Outside Eden: The Bdellium

Commiphora africana (2)Read Genesis Chapters 1 and 2.

On Creation Day 6 God planted a garden in the east in Eden (Genesis 2: 8-9).  Most scholars believe that the location of Eden “in the east” is in reference to Israel, where Genesis was probably written. In the ancient Hebrew language, Eden means “delight.”  The Garden of Eden was a place of pristine and abundant natural beauty.  All manner of plants were present. A river ran through Eden to water the garden. The Bible did not give the river a name.  After leaving Eden, the river formed the headwaters of four rivers: the Pishon, Gihon, Tigris and Euphrates.  It’s tempting to conclude that Eden was located near present day Iraq because rivers named Tigris and Euphrates are located in Iraq; however, these Iraqi rivers are probably not the original rivers named in Genesis.  The devastating flood of Noah’s time destroyed and changed the topography of the land.  Later peoples probably named the present day rivers Tigris and Euphrates in the same manner that early American colonists named American locations after sites in Europe, e.g., Lancaster, Pennsylvania.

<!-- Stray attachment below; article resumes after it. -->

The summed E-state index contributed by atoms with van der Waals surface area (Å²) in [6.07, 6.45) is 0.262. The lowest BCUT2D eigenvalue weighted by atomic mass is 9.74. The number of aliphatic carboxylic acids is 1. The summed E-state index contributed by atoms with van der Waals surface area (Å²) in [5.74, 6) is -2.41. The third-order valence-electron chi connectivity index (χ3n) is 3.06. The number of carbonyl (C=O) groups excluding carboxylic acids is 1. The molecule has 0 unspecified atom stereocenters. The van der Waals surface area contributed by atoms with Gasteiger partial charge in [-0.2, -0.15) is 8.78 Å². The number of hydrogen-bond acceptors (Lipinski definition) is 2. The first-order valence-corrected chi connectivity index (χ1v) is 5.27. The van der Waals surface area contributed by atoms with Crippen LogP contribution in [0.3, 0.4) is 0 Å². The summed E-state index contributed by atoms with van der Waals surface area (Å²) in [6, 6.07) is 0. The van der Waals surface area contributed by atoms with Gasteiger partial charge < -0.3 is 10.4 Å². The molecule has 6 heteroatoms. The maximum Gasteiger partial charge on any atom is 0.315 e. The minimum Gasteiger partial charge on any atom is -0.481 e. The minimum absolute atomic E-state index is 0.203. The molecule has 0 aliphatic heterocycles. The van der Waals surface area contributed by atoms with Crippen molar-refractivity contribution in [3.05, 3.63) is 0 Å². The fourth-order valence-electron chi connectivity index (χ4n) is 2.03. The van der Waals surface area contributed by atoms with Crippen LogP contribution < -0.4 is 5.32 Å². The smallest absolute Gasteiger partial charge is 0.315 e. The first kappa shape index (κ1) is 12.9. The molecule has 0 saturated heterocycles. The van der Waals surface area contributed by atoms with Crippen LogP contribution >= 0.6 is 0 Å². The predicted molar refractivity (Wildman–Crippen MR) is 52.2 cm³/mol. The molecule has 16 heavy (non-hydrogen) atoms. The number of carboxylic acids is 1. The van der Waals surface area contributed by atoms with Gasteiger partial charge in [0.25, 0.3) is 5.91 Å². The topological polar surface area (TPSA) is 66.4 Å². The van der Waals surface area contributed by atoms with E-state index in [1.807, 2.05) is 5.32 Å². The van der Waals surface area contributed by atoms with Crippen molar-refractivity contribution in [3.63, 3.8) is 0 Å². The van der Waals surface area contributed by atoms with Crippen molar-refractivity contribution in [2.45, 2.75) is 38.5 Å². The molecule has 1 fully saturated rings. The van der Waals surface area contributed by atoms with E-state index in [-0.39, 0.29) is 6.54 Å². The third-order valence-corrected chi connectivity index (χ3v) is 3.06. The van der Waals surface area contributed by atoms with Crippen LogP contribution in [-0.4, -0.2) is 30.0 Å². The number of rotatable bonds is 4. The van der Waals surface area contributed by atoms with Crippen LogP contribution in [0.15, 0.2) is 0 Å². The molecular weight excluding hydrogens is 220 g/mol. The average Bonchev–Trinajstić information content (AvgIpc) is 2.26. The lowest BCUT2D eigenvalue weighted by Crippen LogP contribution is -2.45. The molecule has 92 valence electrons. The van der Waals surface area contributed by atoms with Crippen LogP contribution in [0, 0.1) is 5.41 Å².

The Bible described the Pishon River as winding through the land of Havilah, noted for its gold and aromatic resin.  The aromatic resin was bdellium, the first plant named in the Bible.

What is a bdellium?